Back to black: survey supports move to teach financial literacy in schools


With financial literacy being added to the national school curriculum this year, RaboDirect’s nationwide survey of more than 2,000 people, confirms Australians have been heard when it comes to the need for early financial education.  According to the RaboDirect National Savings and Debt Barometer, 73% of Australians agree teaching financial planning in schools is a good idea.  RaboDirect’s General Manager, Greg McAweeney, is available for comment today.

Key points:

  • With a third of Aussies feeling ‘constantly in the red’ (according to the survey), this subject is long overdue to equip the next generation with the skills required to keep them in the black
  • The sooner we can educate the next generation in financial planning  the better. We are already seeing Generation Y struggling with personal money matters, according to the survey:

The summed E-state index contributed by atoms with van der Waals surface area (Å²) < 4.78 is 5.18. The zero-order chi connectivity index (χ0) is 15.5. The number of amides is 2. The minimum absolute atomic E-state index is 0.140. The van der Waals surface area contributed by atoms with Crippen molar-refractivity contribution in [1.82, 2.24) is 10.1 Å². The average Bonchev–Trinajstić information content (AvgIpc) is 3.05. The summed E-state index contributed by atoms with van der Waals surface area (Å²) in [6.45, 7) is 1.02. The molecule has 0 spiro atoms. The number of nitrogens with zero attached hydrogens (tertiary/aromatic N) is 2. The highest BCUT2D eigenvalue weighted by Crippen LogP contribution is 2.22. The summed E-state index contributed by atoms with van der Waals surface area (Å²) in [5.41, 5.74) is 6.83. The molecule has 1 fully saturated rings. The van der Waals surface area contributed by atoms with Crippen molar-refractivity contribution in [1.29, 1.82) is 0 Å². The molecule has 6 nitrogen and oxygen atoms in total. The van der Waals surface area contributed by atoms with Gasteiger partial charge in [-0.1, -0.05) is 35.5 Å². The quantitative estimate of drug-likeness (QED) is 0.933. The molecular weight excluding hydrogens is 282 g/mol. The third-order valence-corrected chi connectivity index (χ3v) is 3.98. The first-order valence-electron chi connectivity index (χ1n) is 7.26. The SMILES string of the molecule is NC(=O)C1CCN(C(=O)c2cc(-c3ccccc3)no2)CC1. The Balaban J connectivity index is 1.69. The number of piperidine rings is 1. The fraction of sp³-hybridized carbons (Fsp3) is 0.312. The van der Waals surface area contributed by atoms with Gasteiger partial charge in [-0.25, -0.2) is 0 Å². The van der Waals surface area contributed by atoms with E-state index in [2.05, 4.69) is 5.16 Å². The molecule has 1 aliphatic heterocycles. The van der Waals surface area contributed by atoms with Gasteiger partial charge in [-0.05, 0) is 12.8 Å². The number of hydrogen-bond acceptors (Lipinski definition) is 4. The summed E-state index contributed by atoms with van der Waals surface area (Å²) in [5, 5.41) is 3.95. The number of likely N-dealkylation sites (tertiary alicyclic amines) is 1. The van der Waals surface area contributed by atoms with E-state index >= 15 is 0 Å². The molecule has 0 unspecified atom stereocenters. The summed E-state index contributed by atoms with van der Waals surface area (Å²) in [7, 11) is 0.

• Younger age cohorts are more impulsive when purchasing on their credit cards than older generations
    • Only one in five Gen Ys have received professional financial advice, compared to over half of baby boomers
  • With Generation X the most likely to always feel in the red (32 per cent) and least likely to budget, the survey highlights the implications for those generations not taught financial literacy at school
  • Greg McAweeney said: “Learning financial planning in school is a life skill that will never go to waste and we agree with the Government’s decision to include it in the national school curriculum.  We want Australians to feel empowered about their finances not overwhelmed and challenged.  In order for this to be achieved we need to properly educate ourselves; where better to do this than in school.”

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